Sixth Circuit Considers Whether Comparator Info Is Discoverable In A Failure To Promote Case

Author:Ms Natalie Stevens and Samuel H. Ottinger
Profession:Ogletree, Deakins, Nash, Smoak & Stewart

In Jones v. Johnson, No. 18-2252 (January 9, 2020), the Sixth Circuit Court of Appeals considered the discoverability of comparator information in a case involving an allegation that an employer failed to promote an employee. The court reversed a district court's decision in favor of an employer on the grounds that it had improperly limited the scope of discovery. The Sixth Circuit's decision highlights that documentary evidence reviewed by decision-makers and/or about which they had knowledge will likely be found to be discoverable, and depositions of decision-makers and those who provided information to the decisions-makers during the hiring process will likely be found to be permissible.


Kyisha Jones, a Department of Homeland Security (DHS) employee, filed a lawsuit alleging that her employer had discriminated against her on the basis of her gender by failing to promote her. Specifically, she claimed that her employer passed her over for promotions in June 2011 and August 2011.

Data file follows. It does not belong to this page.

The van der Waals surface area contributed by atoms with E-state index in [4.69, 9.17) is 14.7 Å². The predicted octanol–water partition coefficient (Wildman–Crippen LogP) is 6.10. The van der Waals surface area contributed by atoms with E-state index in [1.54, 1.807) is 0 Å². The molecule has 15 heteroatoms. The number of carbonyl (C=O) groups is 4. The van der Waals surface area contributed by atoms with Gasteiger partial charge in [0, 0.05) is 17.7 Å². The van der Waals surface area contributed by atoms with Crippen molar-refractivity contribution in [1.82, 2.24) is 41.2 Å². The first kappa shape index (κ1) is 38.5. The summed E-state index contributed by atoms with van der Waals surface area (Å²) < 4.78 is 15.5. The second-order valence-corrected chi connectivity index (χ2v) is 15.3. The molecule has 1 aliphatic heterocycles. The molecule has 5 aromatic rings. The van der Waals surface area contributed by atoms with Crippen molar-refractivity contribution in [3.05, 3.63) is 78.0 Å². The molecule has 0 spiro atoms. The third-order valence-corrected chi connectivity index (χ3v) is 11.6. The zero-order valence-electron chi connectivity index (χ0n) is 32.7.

DHS's port director, who was Jones's fourth-line supervisor, recommended the promotion of four male employees and one female employee in a June 2011 round of promotions, and one male employee and one female employee in an August 2011 round of promotions. In doing so, the port director reviewed the job selection file, consisting of a list of candidates he received from the human resources department, their resumes, and their applications. He also spoke with his assistant port directors, but not with the first-line supervisors of the candidates. He, however, did not conduct any interviews with and did not review the personnel files of the candidates.

The port director testified that he had not recommended Jones for a promotion at that time because she did not always work well with her supervisors and had previously been suspended for five days for failure to follow a supervisor's order. Jones contended that one of the male employees who was promoted had a similar disciplinary record, and, thus, DHS's reason for not promoting her was a pretext for unlawful discrimination.

DHS filed a motion for summary judgment, and Jones requested that the court allow her to conduct discovery. The district court:

permitted Jones to depose the port director, but limited the scope of his deposition to his reasons for rejecting Jones's application for promotion, precluding inquiry into the disciplinary record of the male employee Jones contends had a similar disciplinary...

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